By KHIRSTIN WHITE
The Russian Orthodox Church is a signature away from becoming the nationally recognized church of Russia.
The bill, proposed to limit the infiltration of churches into the country, passed the upper chamber of the Russian Parliament Wednesday and now awaits ratification by President Boris Yeltsin.
The bill counter-acts the 1990 Freedom of Conscience and Religious Organizations law which gave liberty and equality to all religions in the country.
The missionary program for the Church of Jesus Christ of Latter-day Saints has flourished the past seven years in Russia. The bill poses a threat to future missionary work and may even lead to a complete withdraw of missionaries in Russia.
According to the Associated Press, the bill states that religious groups must be present in Russia for 15 years before they can publish or distribute religious literature, or invite foreigners for preaching activities. The LDS church falls short of the 15 year requirement.
Professor Gary Browning, the first Mission President in Moscow, was in Russia 1990-1993. “When I was in there it was an era of very great religious freedom. The people had every opportunity to accept a broad variety of religions. It was a wonderful period. The people were open, curious and inquisitive.”
This inquisitiveness came as a threat to the Russian government that is composed of many Russian Orthodox church members. They have felt the loss in membership and finances as contributions to the church have declined.
“The Russian Orthodox Church in St. Petersburg initially wanted to help build up all christian churches but baptisms into the other churches led to loss of money for the Orthodox Church and ultimately they experienced a financial breakdown. Now they have turned on other christian churches. People are no longer paying the donations to their church. They don’t buy Russian Orthodox Church literature and they don’t pay to go to church,” said Yuri Hovanski, a BYU student who served his mission in Russia.
Sen. Robert Bennett, R-Utah, was in Russia two weeks ago at the request of the State Department to meet with Russia’s parliament and Yeltsin’s administration. His representation as a recognized Latter-day Saint and United States official generated positive feedback on the implications for the LDS church.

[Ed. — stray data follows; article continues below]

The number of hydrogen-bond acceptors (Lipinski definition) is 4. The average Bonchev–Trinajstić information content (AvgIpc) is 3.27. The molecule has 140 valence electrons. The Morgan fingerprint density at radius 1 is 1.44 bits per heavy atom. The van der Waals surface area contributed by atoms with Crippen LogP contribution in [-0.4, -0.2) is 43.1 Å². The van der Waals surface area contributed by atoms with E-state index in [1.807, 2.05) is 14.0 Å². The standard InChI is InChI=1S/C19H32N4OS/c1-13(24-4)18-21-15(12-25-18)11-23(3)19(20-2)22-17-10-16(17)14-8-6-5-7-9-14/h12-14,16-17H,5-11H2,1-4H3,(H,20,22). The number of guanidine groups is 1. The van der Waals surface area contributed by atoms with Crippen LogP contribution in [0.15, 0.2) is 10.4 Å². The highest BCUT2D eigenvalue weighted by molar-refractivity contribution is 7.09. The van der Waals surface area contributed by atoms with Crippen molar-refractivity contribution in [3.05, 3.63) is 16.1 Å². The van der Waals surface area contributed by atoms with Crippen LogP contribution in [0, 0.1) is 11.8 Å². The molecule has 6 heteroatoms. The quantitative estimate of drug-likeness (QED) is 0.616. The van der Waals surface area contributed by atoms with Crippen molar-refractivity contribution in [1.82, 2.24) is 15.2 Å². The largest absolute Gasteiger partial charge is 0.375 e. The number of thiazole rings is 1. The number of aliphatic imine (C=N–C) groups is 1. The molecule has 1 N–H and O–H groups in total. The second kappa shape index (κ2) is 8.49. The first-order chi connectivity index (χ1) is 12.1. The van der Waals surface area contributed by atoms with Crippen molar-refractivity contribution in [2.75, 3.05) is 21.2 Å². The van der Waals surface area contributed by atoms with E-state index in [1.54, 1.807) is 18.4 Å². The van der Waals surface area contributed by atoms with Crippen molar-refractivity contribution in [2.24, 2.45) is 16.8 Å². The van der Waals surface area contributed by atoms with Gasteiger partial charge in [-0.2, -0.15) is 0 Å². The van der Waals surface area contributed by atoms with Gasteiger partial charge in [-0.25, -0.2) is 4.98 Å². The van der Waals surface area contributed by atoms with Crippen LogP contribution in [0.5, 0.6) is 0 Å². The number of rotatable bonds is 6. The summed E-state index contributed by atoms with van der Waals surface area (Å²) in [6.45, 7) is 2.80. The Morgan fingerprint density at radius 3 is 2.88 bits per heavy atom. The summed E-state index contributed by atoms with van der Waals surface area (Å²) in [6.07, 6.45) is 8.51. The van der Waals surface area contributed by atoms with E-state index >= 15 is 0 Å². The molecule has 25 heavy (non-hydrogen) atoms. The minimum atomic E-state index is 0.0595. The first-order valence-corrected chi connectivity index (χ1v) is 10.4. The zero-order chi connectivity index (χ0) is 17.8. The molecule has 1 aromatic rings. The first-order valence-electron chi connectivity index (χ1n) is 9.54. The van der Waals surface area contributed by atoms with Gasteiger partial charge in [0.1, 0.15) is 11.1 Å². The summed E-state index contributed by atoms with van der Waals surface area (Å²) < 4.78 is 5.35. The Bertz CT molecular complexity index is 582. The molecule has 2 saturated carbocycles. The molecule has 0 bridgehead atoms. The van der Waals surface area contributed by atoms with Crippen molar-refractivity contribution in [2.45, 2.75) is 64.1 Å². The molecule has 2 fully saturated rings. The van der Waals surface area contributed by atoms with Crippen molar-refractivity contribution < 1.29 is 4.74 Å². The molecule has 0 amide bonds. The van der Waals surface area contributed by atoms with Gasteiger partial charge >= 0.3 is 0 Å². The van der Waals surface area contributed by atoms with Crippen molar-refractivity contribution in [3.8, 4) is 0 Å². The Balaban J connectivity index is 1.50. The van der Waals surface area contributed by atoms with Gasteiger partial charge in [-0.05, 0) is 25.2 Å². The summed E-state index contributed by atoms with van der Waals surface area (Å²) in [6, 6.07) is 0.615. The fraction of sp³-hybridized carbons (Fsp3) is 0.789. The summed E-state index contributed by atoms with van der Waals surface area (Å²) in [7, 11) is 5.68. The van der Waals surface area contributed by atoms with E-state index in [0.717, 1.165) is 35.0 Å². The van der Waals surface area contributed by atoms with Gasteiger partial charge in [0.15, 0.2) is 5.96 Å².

“I did not identify myself as speaking on behalf of the Mormon Church in these meetings. I was there officially as a representative of the U.S. Congress, specifically the Appropriations Committee. But whenever they wanted examples of how the proposed law would be damaging to a western religion I gave them examples from my own experiences in the Church. Virtually in every interview the fact that I am a Mormon came up. I was pleased that the reaction in every instance was very positive. They had a good view of the Mormons, had nothing but good things to say about the Mormons. They kept assuring me that Mormons have ‘nothing to worry about under our legislation,'” he said to the LDS Church News.
The Russian government has emphasized that the intent of the legislation is not to restrict the activities of the LDS Church. Sen. Bennett said the Russians are convinced they have taken care of the concern that he had and they must sit back and wait to see how they actually implement the law.
The LDS Church is battling the stigma that other radical sects have set.
“If we can persuade the Russian government that we are not like the others who have sought members through coercion and set a pattern of extorting money from those members we will be making the distinction between us and the others,” said Professor Thomas Roger, the 1993-1996 St. Petersburg mission president.
“I am sure Sen. Bennett has done everything he can. We need to remind the Russian government who we are. That we are not to be considered as any cult or sect,” said Roger. “No matter what the restrictions are, I am confident there is enough strength in the local leadership of the (LDS) church to hold up.
“If the Russian government follows the proposed law to the letter the LDS church members will inevitably have to rely on themselves to keep the church strong. The members have firm testimonies and have embraced the gospel wholeheartedly. The gospel is certain to continue to grow even in the event that the missionary effort should halt.”